This time of year we’re inundated with reminders to shop local, but there’s never a bad time to check out smaller local theater companies who specialize in innovation, guts, and sometimes just sheer blissful goofiness. These artists mostly work for love, not money — and their damn-the-torpedoes commitment to craft over the bottom line makes our weekly voyages “On the Fringe” a homegrown adventure. Here are our top shows from 2011.
Kerry Reid’s picks:
“The Word Progress On My Mother’s Lips Doesn’t Ring True” (Trap Door Theatre): This Bucktown company’s commitment to European avant-garde work makes them one of the fringiest of fringe companies — they’re not exactly striving for mainstream accessibility. But Matei Visniec’s sorrowful exploration of the aftermath of a Balkan civil war circumvented the cerebral for a punch to the gut. Through a series of heartbreaking and darkly poetic vignettes (captured through director Istvan Szabo K.’s unforgettable stage pictures), Visniec’s script and the stellar cast channeled the voices of the dead — and walking dead — in a region where war has been a predominant fact of life for centuries. Through Jan. 14. Up next for Trap Door: Peter Handke’s “They Are Dying Out,“ opening Feb. 16; trapdoortheatre.com.
- Happy holidays from the Theater Loop
- Best Chicago theater performances of 2011
- Theater Chicagoan of the Year is JESSIE MUELLER: A glass slipper, a crystalline voice
- Leah Urzendowski in The Neo-Futurist production of "Burning Bluebeard."
- Superman (fictional character)
- Chicago Transit Authority
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“Man From Nebraska” (Redtwist Theatre): Tracy Letts got a lot of exposure this year (not that he needs it) from this Edgewater troupe, which produced both “Bug” and this 2003 play about insurance salesman who faces a crisis of faith that sends him on a journey to London while his wife tries to pick up the pieces back home. Andrew Jessop’s finely tuned production brought out all the shades of midlife existential angst contained in Letts’ compassionate script with clarity and precision, and the performances by Chuck Spencer and Jan Ellen Graves (delivered inches from our noses) were so painfully honest I wanted to reach out and hug them both. Up next for Redtwist: Michael Hollinger’s “Opus” runs through Jan. 15; redtwist.org.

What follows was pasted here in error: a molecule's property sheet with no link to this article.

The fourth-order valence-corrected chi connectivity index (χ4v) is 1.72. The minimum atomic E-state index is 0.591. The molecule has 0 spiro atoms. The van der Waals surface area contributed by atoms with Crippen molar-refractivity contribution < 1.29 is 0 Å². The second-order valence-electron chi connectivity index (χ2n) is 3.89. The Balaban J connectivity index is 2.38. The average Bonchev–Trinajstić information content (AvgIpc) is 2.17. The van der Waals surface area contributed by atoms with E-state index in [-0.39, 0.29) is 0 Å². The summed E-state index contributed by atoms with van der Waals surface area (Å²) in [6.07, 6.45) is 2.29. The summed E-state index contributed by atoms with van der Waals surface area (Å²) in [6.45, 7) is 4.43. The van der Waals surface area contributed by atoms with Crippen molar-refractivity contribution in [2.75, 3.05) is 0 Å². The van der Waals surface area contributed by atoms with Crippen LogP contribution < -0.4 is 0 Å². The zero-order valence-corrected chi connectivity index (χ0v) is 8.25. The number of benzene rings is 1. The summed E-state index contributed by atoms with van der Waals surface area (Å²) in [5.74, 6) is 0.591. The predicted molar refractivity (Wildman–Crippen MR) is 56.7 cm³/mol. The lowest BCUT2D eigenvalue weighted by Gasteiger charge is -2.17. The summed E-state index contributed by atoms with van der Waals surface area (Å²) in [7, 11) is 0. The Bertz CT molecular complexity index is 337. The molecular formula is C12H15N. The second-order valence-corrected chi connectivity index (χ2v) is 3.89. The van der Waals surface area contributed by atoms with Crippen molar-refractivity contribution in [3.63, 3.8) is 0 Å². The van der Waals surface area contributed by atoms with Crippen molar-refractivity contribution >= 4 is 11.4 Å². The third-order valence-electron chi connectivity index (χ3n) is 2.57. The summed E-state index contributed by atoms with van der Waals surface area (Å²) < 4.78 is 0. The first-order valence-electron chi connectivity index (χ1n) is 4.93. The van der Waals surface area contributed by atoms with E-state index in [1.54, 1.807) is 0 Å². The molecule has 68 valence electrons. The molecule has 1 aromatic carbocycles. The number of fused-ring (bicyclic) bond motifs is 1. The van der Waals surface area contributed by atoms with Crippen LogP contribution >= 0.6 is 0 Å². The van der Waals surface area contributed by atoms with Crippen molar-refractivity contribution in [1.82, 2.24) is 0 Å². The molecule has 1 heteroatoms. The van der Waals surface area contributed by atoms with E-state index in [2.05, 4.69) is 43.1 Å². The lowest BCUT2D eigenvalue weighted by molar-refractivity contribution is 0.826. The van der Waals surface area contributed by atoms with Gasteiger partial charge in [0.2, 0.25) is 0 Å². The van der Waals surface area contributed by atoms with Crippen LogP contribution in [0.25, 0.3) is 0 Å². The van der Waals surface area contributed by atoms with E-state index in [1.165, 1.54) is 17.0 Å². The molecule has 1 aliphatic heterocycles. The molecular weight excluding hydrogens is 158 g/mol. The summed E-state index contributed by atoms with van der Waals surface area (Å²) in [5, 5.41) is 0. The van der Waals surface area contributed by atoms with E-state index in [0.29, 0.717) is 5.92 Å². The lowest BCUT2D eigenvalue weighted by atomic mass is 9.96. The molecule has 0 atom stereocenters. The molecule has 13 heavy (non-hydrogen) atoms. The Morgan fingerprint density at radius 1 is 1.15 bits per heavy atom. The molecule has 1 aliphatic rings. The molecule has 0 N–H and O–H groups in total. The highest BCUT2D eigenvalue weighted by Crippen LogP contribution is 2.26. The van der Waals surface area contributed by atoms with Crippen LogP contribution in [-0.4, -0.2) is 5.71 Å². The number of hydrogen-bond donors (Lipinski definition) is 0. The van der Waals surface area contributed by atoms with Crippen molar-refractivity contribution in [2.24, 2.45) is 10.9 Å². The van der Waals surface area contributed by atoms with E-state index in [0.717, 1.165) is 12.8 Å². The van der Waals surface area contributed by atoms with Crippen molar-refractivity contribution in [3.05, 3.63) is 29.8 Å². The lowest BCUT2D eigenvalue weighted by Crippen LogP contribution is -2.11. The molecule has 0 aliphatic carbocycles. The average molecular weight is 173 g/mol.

“Or,” (Caffeine Theatre): Caffeine has long specialized in examining lives of famous literati (their production of “Boojum!” about Lewis Carroll was on my list last year), but they found a way to combine egghead with goofball in this smart and thoroughly engaging farce. Liz Duffy Adams’ portrait of Aphra Behn, the first woman in the English-speaking world to make a living by her pen, managed to weave together feminist literary criticism with historical intrigue and bodice-ripping bedroom romps. Up next for Caffeine: “The Oxford Roof Climber’s Rebellion” by Stephen Massicotte in March; caffeinetheatre.com.
Nina Metz’s picks:
“Superman: 2050” (Theater Un-Speak-Able): No matter how dazzling the special effects may be in the upcoming cinematic remake of “Superman,” none will feel as witty or clever as the analog efforts of creator Marc Frost (as Clark Kent/Superman) and his six fellow actors — all clad in blue body-hugging spandex — crammed onto a platform the size of a parking space for this winking yet utterly sincere and high-energy version of the Superman myth. Never has physical theater embraced pop culture so wholeheartedly. Using zero props and zero set design, they created an action-packed story — from Smallville to the offices of the Daily Planet — using only shifts in body language. The budget for this thing couldn’t be more than a couple hundred dollars at most. Now that’s a fringe show. Up next: After touring the Midwest over the summer, Un-Speak-Able will perform “Superman” in New York next month as part of the Times Square International Theater Festival; un-speak-able.com.
“Burning Bluebeard” (Neo-Futurists): Bursting out of body bags, a deranged band of ghost performers prowl the stage in Jay Torrence’s darkly comic, strangely moving burlesque about the real life 1903 fire that annihilated the newly built Iroquois Theater on Randolph Street. Of the 600 people that died, only one was a performer, and Torrence has crafted a work based on a palpable, antic sense of survivor’s guilt. Beautiful, weird and silly — qualities that tend to work well on stage at the Neo-Futurarium — director Halena Kays brings this embroidered moment in history back to life with discombobulating music choices (a mashup of “Smells Like Teen Spirit” and “The Final Countdown”) and a sense of whacked-out theatricality. I swear I could smell something burning at the outset of the show. Through Dec. 28. Up next for the Neo-Futurists: “The Strange and Terrible True Story of Pinocchio (the wooden boy) as Told by Frankenstein’s Monster (the wretched creature)” from Greg Allen in March; neofuturists.org.
“El Stories: Holiday Train” (Waltzing Mechanics): As a regular rider of the CTA, I was a sucker for the latest installment of this series, which is as uncomplicated as it sounds: brief vignettes depicting the absurdities and random encounters that define any trip on public transportation. Using the stories of real people interviewed by company members, the cast happily skewers the CTA’s annual holiday train tradition while also carefully tending to the more whimsical and, yes, touching anecdotes that have a way a getting under your skin long after the show has ended. Through Jan. 14; waltzingmechanics.org.